Bargain Bins, Let's All Party and Love Is The Drug

by Martin Smith

Bargain Bins
I first discovered Love and Money in a Woolworth's Bargain Bin, in Stretford, Manchester. "Candybar Express" was the single and probably cost me about 25p (it was 1986, after all !!). From there on in, I think I bought nearly everything they released (south of the border!!).

Let's All Party
I first saw Love and Money live in July 1986 (after recently buying the album), at Manchester International No.1. It was a Friday night, and I was initially going to see the band on my own, (none of my friends had ever even heard of them, let alone anything by them). Eventually a girlfriend came to the gig. She was not impressed, the place was empty with probably about two dozen people in there (can't even remember who the support band where, as usually went early to catch them).
Anyway, Love and Money eventually came on and James Grant was taken aback by the extememely small audience. As much as he tried and shouted, "Let's all party," the audience participation was just not there. I enjoyed it, but I never took that same girlfriend to a gig again.

Love is the drug
On Friday, February 20th, 1987, I went to what was probably one of my all-time favourite gigs (I still have the ticket). Love and Money AND Hue and Cry. It cost me 2 for the ticket, it was so cheap, even my older brother came along. Hue and Cry were great (they had recently released "I Refuse," first time around, and before the popularity and hype of "Labour of Love").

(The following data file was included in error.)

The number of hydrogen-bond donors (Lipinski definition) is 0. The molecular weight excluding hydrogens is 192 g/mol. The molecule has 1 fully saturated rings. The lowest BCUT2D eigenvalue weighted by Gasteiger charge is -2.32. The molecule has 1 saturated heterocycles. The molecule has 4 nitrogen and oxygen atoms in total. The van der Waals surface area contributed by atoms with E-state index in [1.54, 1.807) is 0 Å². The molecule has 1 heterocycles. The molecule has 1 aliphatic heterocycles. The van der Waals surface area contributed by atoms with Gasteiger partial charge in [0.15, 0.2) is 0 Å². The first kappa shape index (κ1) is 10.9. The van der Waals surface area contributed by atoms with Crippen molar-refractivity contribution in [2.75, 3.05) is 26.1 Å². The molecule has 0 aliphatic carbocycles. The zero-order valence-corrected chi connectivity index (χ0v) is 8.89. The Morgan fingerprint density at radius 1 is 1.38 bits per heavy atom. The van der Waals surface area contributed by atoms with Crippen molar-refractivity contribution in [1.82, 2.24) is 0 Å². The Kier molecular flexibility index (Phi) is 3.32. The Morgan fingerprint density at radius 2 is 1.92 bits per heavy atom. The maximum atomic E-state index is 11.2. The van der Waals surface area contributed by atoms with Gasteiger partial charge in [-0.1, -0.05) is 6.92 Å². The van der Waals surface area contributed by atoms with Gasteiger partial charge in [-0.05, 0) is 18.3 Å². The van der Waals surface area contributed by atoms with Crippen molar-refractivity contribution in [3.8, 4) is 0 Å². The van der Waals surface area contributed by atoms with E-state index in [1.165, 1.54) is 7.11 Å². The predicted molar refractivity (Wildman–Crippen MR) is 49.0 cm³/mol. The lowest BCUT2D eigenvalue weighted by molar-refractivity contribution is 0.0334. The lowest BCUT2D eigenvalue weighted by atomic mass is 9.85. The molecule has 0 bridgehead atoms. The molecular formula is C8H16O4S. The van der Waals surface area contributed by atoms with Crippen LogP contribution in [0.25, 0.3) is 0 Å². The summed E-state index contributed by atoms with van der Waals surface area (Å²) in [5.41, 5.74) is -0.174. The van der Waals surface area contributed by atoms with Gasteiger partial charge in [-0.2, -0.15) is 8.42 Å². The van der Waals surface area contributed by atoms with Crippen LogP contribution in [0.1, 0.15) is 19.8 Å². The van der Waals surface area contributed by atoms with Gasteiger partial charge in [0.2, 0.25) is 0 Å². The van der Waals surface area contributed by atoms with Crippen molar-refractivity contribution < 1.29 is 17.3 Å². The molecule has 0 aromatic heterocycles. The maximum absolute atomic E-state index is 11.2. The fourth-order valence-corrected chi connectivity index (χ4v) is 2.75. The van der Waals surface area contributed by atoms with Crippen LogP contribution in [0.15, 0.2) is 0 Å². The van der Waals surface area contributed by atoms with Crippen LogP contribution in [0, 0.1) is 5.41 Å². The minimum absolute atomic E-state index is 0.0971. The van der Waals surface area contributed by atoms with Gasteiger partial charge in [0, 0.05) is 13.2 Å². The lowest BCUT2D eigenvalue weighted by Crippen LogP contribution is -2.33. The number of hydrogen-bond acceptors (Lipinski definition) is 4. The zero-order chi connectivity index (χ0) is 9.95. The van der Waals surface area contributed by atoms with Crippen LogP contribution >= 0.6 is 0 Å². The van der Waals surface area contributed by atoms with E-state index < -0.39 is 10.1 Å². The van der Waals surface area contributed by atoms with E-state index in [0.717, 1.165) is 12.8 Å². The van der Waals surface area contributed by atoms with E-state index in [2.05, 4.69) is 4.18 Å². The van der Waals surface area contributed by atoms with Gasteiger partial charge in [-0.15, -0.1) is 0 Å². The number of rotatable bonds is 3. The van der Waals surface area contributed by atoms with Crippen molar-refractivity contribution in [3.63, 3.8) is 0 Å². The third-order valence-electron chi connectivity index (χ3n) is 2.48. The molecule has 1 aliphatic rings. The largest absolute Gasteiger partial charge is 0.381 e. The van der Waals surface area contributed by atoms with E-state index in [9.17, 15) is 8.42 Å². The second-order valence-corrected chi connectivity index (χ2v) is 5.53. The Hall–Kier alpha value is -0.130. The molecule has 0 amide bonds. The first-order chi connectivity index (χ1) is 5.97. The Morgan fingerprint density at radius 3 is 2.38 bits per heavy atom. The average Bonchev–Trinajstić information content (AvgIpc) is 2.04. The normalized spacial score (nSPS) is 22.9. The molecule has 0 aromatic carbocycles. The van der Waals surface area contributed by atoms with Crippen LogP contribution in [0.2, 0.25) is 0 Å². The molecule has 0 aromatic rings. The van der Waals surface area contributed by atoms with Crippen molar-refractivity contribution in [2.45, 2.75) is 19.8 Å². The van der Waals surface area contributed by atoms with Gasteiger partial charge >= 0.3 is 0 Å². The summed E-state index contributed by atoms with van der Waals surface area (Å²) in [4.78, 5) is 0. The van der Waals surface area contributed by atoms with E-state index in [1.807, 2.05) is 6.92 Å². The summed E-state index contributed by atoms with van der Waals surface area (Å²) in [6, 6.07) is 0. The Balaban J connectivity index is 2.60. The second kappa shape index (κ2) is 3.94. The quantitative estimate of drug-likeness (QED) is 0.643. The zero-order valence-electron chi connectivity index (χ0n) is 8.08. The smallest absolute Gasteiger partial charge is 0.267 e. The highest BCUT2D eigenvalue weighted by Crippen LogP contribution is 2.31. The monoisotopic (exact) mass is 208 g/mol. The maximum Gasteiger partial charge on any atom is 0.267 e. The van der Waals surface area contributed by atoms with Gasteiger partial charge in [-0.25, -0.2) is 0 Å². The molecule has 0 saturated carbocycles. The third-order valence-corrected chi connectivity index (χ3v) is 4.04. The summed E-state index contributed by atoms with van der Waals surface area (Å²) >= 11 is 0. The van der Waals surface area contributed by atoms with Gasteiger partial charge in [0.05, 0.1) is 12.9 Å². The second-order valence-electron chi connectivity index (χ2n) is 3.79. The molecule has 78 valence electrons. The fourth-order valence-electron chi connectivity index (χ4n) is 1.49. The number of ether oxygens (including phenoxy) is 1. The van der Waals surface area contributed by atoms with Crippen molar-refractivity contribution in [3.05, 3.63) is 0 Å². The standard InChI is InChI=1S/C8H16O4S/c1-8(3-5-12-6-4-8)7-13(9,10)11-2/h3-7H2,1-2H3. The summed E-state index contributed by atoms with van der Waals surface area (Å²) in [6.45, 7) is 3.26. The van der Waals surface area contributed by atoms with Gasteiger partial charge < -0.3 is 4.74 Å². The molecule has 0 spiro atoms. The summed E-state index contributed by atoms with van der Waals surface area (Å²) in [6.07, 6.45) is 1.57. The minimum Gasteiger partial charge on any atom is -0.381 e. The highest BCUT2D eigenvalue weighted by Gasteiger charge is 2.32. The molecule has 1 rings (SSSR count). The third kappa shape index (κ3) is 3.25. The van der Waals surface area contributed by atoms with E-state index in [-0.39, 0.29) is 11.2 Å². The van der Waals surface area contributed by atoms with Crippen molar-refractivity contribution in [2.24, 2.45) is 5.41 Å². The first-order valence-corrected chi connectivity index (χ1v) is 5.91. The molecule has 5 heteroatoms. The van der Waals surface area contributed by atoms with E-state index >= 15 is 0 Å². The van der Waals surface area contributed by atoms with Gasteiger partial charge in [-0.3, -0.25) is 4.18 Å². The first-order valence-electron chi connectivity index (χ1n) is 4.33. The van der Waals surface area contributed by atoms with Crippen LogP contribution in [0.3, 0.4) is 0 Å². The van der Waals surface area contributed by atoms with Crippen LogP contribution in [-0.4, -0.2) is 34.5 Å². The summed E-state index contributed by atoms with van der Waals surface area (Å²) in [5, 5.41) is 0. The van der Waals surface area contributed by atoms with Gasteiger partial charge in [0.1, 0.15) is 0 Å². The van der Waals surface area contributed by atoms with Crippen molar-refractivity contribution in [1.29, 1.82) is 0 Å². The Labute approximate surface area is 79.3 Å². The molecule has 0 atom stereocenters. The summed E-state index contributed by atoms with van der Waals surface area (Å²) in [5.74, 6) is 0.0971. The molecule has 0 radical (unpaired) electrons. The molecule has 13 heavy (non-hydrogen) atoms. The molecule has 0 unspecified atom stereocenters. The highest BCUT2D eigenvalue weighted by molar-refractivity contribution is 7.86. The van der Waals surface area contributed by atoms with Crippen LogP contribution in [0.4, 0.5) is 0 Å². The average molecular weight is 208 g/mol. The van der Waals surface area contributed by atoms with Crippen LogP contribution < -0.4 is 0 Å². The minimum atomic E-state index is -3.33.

Love and Money came on and played most of the tracks of All You Need Is... However, I do recall them playing a couple of upbeat tracks--one called "Up Escalator" and the other called "Skateboard"--both of which didn't surface on vinyl for several years until the time of Strange Kind of Love. Turns out the song was "Scapegoat" and not "Skateboard"--oh well !! Anyway, towards the end of the set and in between songs, I decided it was about time they played one of my favourite songs off All You Need Is..., so I shouted out "Pain Is The Gun". To which James replied with a very severe put-down, "You'll be asking for 'Love is the Drug' next". You can imagine how small I felt, and even my brother made some sarcastic remark after the gig.

A few small reminisces and anecdotes that I tell to those that will listen when I'm drunk.

Martin Smith


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